A worn CVH will also emit blue smoke and breathe heavy, but an oily engine bay can also be down to the commonly-blown rocker cover gasket. A noisy top end can mean that the camshaft is damaged, due to the lifters being sludged up because of infrequently changed oil. Poor running is often caused by a worn distributor that’s advancing too early.

The Fiesta is fitted with either a four-speed BC gearbox, the five-speed BC5 version or the CTX auto. Rumbling means the BC four-speeder’s differential bearings have collapsed, which can only be solved with a rebuild – watch for a jumpy speedometer combined with any oil leaks as indicators.

The gear shift is far from slick, but a reluctance to accept gears is usually down to wear in the linkage. Age and hard use also damage the synchromesh, the obvious tell-tale being a crunching between gears, particularly on the downshift. The oil level plug on early units has a bolt head and can strip the threads of the casing due to over-enthusiastic tightening – later cars had a Torx plug.

The five-speed is reliable and robust, but a noisy fifth is a sign of the input shaft failing. Retro-fitting the BC5 unit into a Mk1 requires modifications to the chassis to allow clearance for the gearbox to fit – the Mk2 had widened chassis rails. Elsewhere, the belt-driven CTX automatic was advanced at the time, but isn’t the most refined and survivors are rare nowadays.

Suspension, steering and brakes

Wear in the rear trailing arms is a common MoT fall, indicated by a clunking from the back end, uneven tyre wear and loose steering. The normal fix is to simply replace the complete assembly. Tired dampers and springs are cheap and easy to replace, while replacing the often-perished track control arm and tie bar bushes can restore steering response. Sloppiness in the steering can also indicate a worn rack. The XR2 got Girling monotube dampers and lowered, uprated springs, but may well have been replaced with inferior parts by now.

Other than rusty brake pipes and inefficient handbrakes that can be tricky to adjust thanks to the complex pulley mechanism, most braking issues are easy and inexpensive to resolve. A vibration under braking is common and means the front discs are warped or contaminated, but discs are cheap to replace, as are wheel cylinders, rear brake shoes and even brake callipers.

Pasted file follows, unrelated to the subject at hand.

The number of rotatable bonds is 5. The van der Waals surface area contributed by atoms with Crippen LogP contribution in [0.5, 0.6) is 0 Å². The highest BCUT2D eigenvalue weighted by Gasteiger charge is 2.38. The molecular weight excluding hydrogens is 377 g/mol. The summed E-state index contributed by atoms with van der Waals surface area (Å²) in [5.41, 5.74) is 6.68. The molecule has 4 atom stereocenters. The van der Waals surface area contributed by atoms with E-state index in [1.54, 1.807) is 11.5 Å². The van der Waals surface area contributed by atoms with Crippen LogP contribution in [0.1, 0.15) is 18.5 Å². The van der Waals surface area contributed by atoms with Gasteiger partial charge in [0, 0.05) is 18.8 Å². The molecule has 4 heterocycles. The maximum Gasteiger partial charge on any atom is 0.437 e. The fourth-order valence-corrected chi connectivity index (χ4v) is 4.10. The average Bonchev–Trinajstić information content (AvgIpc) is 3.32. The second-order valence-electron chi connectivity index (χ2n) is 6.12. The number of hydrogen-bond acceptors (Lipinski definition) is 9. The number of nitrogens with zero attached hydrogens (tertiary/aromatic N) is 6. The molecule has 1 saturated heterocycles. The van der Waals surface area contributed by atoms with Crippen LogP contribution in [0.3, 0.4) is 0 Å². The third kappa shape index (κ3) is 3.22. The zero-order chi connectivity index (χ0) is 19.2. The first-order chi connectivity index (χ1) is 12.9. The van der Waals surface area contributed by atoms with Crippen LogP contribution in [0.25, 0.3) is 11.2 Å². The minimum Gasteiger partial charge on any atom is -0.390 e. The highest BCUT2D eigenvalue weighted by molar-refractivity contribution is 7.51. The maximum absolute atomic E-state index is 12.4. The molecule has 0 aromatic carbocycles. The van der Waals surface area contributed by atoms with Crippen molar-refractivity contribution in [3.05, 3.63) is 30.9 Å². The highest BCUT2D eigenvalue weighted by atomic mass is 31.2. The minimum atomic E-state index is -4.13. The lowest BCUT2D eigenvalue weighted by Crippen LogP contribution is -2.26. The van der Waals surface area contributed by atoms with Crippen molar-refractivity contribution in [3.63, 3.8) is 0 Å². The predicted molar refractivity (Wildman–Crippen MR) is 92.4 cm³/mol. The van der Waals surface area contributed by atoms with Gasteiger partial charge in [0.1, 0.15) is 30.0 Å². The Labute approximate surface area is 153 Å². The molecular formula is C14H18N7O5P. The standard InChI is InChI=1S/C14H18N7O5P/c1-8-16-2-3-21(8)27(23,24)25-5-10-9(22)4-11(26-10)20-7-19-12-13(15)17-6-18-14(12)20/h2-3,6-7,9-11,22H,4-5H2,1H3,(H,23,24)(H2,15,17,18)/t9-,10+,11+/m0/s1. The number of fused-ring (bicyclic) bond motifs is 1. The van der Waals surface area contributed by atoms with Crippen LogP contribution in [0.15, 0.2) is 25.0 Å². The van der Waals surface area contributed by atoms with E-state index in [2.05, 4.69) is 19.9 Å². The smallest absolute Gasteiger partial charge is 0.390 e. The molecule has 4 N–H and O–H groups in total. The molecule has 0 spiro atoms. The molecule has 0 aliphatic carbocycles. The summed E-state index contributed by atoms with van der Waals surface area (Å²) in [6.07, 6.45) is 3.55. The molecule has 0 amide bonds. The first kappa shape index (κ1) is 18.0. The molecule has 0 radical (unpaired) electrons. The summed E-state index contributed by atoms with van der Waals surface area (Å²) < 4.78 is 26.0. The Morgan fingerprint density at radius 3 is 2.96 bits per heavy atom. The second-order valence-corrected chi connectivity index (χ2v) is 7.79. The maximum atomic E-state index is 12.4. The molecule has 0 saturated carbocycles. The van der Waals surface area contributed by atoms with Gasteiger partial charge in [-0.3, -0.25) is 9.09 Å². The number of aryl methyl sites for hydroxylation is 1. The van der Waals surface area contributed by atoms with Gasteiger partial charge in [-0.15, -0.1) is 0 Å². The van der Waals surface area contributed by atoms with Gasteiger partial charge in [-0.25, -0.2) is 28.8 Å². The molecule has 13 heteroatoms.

Interior and electrics

With so many different models and special editions, there was a huge variety of trim fitted over the years. That means any replacements are scarce for both the Mk1 and Mk2, so it’s best to assume what’s already there is the best you’re going to get. The top of the rear seat is prone to sun damage, while the vinyl seats of basic models are prone to cracking and the plusher fabric ones can go baggy. Cracked dashes on the Fiesta Mk1 is common, especially Ghia models, while un-cut parcel shelfs for both the Fiesta Mk1 and Mk2 command a premium. Damp front carpets point to possible rot in the front footwell or bulkhead.

Simply cleaning earths or connections usually resolves most electrical issues, especially with the rear lights. Damaged headlights can be replaced easily and cheaply. Look for dodgy wiring that’s been added over the years for past stereo and alarm installations.

Ford Fiesta Mk1 & Mk2: our verdict

Thanks to a strong following, good spares availability and that desirable Blue Oval on the bonnet, the Mk1 is now firmly seeded in the classic car world, and the Mk2 increasingly so.

Still relatively attainable by classic Ford standards, an early Fiesta represents a great starting point for those looking to get in on the Blue Oval action. Now’s the time to buy if you’ve got the itch.